How to Prepare Horses for Winter

Fall is here, and if you live in Northern Arizona you know what that means: winter is coming! Now is the time to get the horses ready for cold temperatures. It’s much easier to take care of repairs and other chores around the stable while there’s no snow to slow you down!

In this article you’ll learn how to prepare your horses for winter so that both you, and your animals, can enjoy the season.

Horse Stable Preparation

The first thing to do is stock up on hay, feed, and necessary supplies in case of a winter storm. Here’s a “rule of thumb:” buy 10% more than you think you may need. Then you won’t have to fret if a storm hits when you’re low on horse supplies.

When was the last time you cleaned and/or reorganized the horse stable? If you can’t remember, then you should plan on cleaning your horses’ home now, especially since they’ll be taking up residence there for most of the season.

Take the following steps to prepare your horse stable for the winter:


Start barn clean up by getting your mind on the gutter (in a good way). Check the gutters around the barn for leaves and other debris which can accumulate and cause drainage problems. If rain and snow can’t drain properly and instead get backed up onto your roof, you could have serious water damage.

Once your gutters are in good shape, it’s time to inspect your horse blankets for mold, rodents, fleas, etc. If they haven’t been washed since last season it’d be a good idea to throw them in the wash to make sure they’re clean and ready to keep the horses warm.

Take some time to walk through the barn and clean up any other areas that are cluttered or dusty, such as the tack room. While you’re there, grab a sponge and a good leather conditioner to clean and preserve your tack.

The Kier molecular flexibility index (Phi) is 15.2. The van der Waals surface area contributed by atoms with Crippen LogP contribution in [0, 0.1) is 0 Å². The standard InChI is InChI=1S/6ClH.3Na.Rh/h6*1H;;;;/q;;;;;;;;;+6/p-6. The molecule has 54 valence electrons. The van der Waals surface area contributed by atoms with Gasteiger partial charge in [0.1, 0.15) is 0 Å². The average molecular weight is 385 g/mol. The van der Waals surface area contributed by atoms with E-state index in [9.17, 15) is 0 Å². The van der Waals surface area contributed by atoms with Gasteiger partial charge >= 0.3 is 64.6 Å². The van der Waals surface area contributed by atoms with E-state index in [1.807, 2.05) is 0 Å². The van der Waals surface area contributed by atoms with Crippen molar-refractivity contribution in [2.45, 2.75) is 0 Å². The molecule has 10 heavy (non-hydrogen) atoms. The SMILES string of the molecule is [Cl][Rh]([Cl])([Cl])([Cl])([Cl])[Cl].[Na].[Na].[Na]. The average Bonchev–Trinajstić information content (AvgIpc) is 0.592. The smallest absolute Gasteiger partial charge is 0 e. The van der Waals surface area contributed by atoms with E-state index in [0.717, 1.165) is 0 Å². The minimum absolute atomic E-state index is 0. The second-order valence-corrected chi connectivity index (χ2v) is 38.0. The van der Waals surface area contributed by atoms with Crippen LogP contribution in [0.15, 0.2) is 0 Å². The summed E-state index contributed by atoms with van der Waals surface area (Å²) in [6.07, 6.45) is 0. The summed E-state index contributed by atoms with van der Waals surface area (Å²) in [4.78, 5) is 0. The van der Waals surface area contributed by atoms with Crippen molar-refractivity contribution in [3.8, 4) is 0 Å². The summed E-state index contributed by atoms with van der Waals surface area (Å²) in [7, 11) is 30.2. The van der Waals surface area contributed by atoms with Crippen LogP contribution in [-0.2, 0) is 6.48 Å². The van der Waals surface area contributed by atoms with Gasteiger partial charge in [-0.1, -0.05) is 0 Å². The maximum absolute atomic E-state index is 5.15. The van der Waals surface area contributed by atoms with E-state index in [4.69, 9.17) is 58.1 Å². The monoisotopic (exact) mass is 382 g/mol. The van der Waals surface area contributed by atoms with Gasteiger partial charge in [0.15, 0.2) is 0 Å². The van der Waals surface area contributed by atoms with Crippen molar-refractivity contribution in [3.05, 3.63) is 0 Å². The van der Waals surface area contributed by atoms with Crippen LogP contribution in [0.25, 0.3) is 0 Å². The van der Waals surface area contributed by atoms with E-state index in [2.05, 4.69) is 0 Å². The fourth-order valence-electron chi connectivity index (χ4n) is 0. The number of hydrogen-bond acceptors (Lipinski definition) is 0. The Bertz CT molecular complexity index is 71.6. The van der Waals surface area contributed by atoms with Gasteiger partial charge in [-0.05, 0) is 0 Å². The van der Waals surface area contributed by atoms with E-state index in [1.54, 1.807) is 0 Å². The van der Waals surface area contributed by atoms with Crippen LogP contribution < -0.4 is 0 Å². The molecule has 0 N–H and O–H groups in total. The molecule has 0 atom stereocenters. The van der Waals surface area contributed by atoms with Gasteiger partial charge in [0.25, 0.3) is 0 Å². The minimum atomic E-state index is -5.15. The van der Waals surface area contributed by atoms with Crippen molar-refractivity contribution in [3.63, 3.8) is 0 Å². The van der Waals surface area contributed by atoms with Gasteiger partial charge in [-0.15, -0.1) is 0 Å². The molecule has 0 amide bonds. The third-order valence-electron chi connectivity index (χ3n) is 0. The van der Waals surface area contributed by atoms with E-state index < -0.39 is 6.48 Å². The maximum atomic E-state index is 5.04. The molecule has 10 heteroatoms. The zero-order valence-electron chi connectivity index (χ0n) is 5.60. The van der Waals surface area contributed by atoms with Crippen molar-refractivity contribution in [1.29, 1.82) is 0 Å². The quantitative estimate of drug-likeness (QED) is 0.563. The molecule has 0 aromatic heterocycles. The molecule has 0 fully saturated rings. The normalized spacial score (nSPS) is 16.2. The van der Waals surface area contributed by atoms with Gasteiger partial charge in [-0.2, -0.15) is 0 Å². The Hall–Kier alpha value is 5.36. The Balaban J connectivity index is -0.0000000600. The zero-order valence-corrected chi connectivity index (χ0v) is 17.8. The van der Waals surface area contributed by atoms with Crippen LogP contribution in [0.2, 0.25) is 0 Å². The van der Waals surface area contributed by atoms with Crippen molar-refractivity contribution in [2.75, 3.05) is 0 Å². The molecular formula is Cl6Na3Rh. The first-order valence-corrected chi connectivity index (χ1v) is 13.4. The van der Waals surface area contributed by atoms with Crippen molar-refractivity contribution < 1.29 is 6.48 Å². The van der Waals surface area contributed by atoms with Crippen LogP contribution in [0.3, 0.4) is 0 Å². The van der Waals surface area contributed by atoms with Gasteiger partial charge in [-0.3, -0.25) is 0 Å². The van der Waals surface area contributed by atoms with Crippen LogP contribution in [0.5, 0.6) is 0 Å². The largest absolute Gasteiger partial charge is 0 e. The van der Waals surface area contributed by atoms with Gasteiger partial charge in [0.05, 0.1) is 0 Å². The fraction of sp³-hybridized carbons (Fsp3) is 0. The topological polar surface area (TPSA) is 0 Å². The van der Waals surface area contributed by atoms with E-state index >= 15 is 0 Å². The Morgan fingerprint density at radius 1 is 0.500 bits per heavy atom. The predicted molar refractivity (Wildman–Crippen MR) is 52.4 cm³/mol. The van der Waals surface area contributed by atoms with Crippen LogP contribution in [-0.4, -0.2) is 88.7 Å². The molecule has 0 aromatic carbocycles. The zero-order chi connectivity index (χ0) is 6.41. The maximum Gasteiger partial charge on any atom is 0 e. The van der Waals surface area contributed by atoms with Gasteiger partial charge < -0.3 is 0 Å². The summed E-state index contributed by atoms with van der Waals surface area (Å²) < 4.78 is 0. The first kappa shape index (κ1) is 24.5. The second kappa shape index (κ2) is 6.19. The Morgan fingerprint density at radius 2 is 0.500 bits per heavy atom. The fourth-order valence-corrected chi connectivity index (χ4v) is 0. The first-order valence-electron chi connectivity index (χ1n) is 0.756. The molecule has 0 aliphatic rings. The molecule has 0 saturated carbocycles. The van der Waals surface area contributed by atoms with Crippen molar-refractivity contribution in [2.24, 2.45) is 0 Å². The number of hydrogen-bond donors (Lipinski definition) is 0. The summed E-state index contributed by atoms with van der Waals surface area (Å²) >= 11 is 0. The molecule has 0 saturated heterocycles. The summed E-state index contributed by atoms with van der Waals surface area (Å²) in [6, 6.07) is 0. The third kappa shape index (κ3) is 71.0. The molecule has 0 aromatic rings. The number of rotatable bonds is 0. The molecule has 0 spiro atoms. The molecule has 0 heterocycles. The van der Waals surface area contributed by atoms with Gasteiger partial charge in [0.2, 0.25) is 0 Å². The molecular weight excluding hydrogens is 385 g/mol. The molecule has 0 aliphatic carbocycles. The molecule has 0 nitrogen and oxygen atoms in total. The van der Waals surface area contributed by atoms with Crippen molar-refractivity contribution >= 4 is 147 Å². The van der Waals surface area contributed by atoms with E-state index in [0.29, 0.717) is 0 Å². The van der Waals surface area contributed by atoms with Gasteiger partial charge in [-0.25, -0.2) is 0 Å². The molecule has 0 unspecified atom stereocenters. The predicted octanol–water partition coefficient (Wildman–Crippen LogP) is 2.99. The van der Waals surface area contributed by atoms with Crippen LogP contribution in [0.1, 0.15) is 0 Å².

Since your horses will be spending more time in their stalls, ensure they have comfortable bedding to get a good night’s sleep in. Bedding should be kept clean and dry at all times, which can sometimes be a challenge during winter if melted snow sneaks in. More absorbent bedding, such as high quality wood shavings or rice hull, are a great option for this time of year (and any other time!).


Proper air flow will help your horses stay healthy while indoors, but you want to make sure it’s balanced. Too little ventilation could cause dust to accumulate, while too much means a drafty, bone-chilling stall.

Here’s how to check how much air is moving in each stall:

  • Hold a one to two foot strip of toilet paper at arm’s length at different spots in the stall.
  • If the paper waves around gently, then there’s an appropriate level of airflow.
  • If the paper is hanging motionless, then that means the stall needs more air. To increase the amount of ventilation in the stall, open a window or two.
  • If on the other hand, the paper flaps around vigorously, then there’s too much air. Inspect walls and windows nearby for cracks or breaks, and seal up any problem areas with weather stripping or caulk.

Health and Nutrition